I will still probably get some pure Acetone. I do wonder about the denaturant in the acetone I have, though.

    Glafkides gives a simpler formula on page 467 for nitrate subbing consisting of:

    Gelatin 1.2g
    Acetic Acid (glacial) 2g
    Water 5ml
    Methanol 92ml

    Glafkides doesn't give a specific formula for subbing triacetate.

    Anyway, thanks and Happy New Year!

    -- Jason
    All this has happened before, and all this will happen again.

  4. #134
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    Jason, that latter formula should work.

    Denaturing gelatin is the process by which the tangled strands of gelatin change shape and can no longer dissolve in any liquid. It is too ionic for organic solvents and too non-polar for water. It forms a gooey whitish mass. I've done it many times by accident.

    Sometimes, all you have to do is reheat the mess and when it gets hot enough (30C - 40C) it will redissolve.

    You might try that. And watch out for the nitrocellulose. That is nasty stuff.

    PE

  5. #135

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    Interesting conversation, indeed, and probably way out of my league. But . . . I've coated a number of 2mm glass plates now, 4x5 through 8x10 and subbed with a thin layer of Minwax Polyurethane (spayed on). I've tray processed these plates and have had no lifting whatsoever. If that is of any value.

    Prior to learning about the Minwax, I couldn't keep the emulsion on the plates beyond the developer tray.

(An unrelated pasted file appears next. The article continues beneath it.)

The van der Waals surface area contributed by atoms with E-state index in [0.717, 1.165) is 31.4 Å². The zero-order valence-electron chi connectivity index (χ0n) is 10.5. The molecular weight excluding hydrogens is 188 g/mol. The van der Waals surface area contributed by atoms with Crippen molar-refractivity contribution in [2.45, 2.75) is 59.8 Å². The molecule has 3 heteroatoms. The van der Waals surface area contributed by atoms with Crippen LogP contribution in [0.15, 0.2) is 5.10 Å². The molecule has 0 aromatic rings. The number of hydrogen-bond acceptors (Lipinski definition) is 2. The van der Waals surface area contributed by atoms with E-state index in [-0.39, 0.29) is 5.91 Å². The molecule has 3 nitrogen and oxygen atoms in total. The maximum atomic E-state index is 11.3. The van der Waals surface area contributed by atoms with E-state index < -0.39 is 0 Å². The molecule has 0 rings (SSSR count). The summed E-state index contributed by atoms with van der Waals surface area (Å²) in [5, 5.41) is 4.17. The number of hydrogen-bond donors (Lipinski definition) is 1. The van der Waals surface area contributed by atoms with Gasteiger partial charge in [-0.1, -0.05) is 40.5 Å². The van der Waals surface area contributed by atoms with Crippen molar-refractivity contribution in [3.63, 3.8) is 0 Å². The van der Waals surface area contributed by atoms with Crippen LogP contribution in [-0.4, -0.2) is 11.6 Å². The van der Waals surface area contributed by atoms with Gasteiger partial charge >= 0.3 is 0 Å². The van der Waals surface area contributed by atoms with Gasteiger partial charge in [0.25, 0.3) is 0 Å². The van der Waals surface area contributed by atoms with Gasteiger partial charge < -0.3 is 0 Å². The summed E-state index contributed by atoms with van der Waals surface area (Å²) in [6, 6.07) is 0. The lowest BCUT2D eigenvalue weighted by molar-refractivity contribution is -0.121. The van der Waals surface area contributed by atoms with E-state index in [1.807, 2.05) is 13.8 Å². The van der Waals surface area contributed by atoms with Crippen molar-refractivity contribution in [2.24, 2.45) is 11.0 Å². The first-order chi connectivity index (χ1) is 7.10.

6. #136
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    In the GEH workshop, the students coat directly on glass and have no adhesion problems. They don't even need hardener.

    However, coating on film is different. Film repels water much more vigorously than glass does.

    PE

  7. #137
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    I wonder if Pictorico would work. It would probably coat well, but major issue would probably be curling since it's quite thin.

  8. #138
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    Pictorico is intended for digital printing. As such, it has a mordant on the surface which can react with many chemicals. My tests so far have given me heavy brown stains in the Dmin region of all coatings made on any form of digital print material (paper or film).

    PE

  9. #139
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    Thank you, PE.

  10. #140

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    So, I took a sheet of 124CSS-VC Copier Transparency Sheet to see if it would accept a thin layer of Minwax Polyurathane. And it did. With that I expect it would accept the emulsion that I've been using. The sheets "may" accept an emulsion without subbing. Not something I plan on testing. One problem I noticed though . . . these sheets are magnets for dust. Handling them created a potential within the sheet.
    Last edited by DannL.; 01-01-2014 at 11:33 PM. Click to view previous post history.